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Investigation into attitudes of University of Zululand students towards campus psychological services

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dc.contributor.advisor Thwala, J.D.
dc.contributor.advisor Hermann, C.
dc.contributor.author Mkwanyana, Nhlakanipho Lawrence
dc.date.accessioned 2015-11-05T06:57:58Z
dc.date.available 2015-11-05T06:57:58Z
dc.date.issued 2013
dc.identifier.uri http://hdl.handle.net/10530/1390
dc.description A thesis submitted to the Faculty of Arts in partial fulfilment of the requirements for the Degree of Master in Arts Clinical Psychology in the Department of Psychology at the University of Zululand, South Africa, 2013. en_US
dc.description.abstract The main aim of this study was to investigate the attitudes of the University of Zululand students towards campus psychological services made available to them. The sample for the study was made up of a total of ten (10) participants; consisted of four (4) male and six (6) female participants. The results showed that female students of the University of Zululand were more likely, than their male counterparts, to seek professional help from the campus psychological services. It was also found that most students in their first and second years at the University of Zululand were less likely, than their final year and postgraduate counterparts, to proactively seek out psychological services. It was equally observed that although all participants admitted to have had psychological and emotional problems but not all of them sought psychological help. It was further observed that the students’ lack of awareness about the availability of campus psychological services was congruent with their perception that there was no need for psychological services at the University of Zululand. Although some students may be aware of the availability of the psychological services and some have utilized them, they do not often chat about the psychological services. This may be attributed to the fact that they share common beliefs and values; that it is better to communicate with those within their social circles instead of talking to a psychologist. The findings suggested that those who utilized and thus advised others about psychological services, started by communicating with their friends before seeking psychological services. It also became evident that seeking professional help may not be a common primary step among the University of Zululand students. en_US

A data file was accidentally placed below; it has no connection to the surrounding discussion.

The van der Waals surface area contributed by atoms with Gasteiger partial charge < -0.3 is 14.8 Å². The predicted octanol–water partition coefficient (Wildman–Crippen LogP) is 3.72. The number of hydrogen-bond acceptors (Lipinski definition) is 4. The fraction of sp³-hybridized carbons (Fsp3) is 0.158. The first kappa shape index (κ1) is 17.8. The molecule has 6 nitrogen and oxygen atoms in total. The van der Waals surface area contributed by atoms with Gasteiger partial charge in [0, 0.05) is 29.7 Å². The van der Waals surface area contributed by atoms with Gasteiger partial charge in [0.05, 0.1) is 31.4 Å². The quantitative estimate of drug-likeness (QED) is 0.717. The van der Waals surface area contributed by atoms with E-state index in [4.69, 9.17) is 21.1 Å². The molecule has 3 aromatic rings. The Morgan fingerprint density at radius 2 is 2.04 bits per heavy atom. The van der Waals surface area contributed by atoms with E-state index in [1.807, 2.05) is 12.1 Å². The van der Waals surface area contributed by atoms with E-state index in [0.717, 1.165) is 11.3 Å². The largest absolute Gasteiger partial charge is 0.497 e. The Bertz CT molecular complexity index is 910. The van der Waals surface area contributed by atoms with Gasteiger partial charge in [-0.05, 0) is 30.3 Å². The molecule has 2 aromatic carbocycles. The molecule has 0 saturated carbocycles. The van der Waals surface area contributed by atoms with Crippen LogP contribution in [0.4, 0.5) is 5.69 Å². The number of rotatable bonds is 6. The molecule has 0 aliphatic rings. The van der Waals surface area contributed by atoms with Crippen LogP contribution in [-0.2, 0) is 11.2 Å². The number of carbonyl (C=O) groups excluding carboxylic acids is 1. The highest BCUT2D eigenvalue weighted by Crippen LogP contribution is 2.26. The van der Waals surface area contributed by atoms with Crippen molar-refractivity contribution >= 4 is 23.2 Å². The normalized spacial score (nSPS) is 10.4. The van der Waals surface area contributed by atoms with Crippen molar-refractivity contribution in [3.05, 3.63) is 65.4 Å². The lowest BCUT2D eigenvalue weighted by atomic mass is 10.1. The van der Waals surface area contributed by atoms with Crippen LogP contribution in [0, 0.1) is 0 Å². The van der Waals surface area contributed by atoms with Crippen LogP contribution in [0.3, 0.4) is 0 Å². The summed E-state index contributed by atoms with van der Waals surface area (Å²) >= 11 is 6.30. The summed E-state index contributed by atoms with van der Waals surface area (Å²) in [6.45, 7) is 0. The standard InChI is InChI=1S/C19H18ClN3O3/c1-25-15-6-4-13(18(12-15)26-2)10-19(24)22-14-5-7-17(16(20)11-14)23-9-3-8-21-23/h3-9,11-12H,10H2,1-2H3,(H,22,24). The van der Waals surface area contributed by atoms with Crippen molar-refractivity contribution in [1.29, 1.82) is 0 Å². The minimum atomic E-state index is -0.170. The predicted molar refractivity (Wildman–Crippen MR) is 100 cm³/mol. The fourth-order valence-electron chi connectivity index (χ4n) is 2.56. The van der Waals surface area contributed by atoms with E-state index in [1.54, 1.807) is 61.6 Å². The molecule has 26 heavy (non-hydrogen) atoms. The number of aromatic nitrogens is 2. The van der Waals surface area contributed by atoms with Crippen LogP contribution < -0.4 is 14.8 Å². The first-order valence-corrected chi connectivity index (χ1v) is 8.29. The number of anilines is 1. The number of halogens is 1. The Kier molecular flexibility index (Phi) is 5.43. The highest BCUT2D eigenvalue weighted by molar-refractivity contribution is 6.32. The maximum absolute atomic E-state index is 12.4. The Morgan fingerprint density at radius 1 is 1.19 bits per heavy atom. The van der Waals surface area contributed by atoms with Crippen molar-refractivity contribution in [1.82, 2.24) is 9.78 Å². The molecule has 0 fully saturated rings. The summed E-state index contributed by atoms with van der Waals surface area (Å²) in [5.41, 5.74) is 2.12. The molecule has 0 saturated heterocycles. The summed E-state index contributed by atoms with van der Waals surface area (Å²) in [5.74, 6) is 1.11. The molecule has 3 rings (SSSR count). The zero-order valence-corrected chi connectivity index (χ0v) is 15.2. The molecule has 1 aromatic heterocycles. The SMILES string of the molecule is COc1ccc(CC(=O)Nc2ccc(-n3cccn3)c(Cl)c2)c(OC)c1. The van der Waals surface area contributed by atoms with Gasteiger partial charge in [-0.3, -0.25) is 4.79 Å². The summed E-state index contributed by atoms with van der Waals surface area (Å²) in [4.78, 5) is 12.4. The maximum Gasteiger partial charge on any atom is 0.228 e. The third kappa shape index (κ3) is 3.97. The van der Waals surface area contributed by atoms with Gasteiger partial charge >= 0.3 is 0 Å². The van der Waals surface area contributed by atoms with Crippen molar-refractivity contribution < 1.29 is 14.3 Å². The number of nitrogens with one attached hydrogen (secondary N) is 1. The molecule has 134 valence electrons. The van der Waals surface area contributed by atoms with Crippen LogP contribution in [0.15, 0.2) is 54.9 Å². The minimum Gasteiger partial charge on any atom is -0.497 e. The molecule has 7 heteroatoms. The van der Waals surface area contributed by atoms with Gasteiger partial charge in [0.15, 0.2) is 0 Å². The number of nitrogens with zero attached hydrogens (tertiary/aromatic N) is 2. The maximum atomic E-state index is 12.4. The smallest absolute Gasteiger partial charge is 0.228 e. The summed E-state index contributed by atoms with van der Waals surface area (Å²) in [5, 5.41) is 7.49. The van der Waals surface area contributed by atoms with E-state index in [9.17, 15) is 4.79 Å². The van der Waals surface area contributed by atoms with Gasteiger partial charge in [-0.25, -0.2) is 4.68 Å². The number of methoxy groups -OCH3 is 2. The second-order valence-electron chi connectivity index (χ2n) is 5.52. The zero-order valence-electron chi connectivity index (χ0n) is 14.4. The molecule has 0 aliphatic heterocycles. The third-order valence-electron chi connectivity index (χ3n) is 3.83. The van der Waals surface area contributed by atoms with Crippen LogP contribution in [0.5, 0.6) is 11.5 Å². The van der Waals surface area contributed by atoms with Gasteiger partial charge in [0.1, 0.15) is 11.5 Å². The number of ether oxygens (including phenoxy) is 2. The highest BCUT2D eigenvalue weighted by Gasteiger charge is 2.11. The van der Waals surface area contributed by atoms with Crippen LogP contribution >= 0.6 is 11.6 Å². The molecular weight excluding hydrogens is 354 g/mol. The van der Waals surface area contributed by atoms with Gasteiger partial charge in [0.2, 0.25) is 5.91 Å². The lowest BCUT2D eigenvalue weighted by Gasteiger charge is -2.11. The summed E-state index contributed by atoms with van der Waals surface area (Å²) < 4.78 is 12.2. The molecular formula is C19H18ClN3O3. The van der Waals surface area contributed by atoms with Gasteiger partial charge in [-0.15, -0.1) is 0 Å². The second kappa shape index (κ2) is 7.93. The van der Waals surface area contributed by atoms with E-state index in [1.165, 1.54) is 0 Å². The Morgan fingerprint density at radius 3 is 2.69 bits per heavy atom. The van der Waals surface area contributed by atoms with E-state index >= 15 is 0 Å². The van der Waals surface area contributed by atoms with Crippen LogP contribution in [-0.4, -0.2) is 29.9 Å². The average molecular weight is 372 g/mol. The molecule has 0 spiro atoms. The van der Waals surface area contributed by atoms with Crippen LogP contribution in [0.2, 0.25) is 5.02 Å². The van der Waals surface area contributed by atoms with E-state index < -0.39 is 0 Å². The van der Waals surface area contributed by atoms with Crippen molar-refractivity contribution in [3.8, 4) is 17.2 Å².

dc.publisher University of Zululand en_US
dc.subject campus --psychological services --University of Zululand en_US
dc.title Investigation into attitudes of University of Zululand students towards campus psychological services en_US
dc.type Thesis en_US

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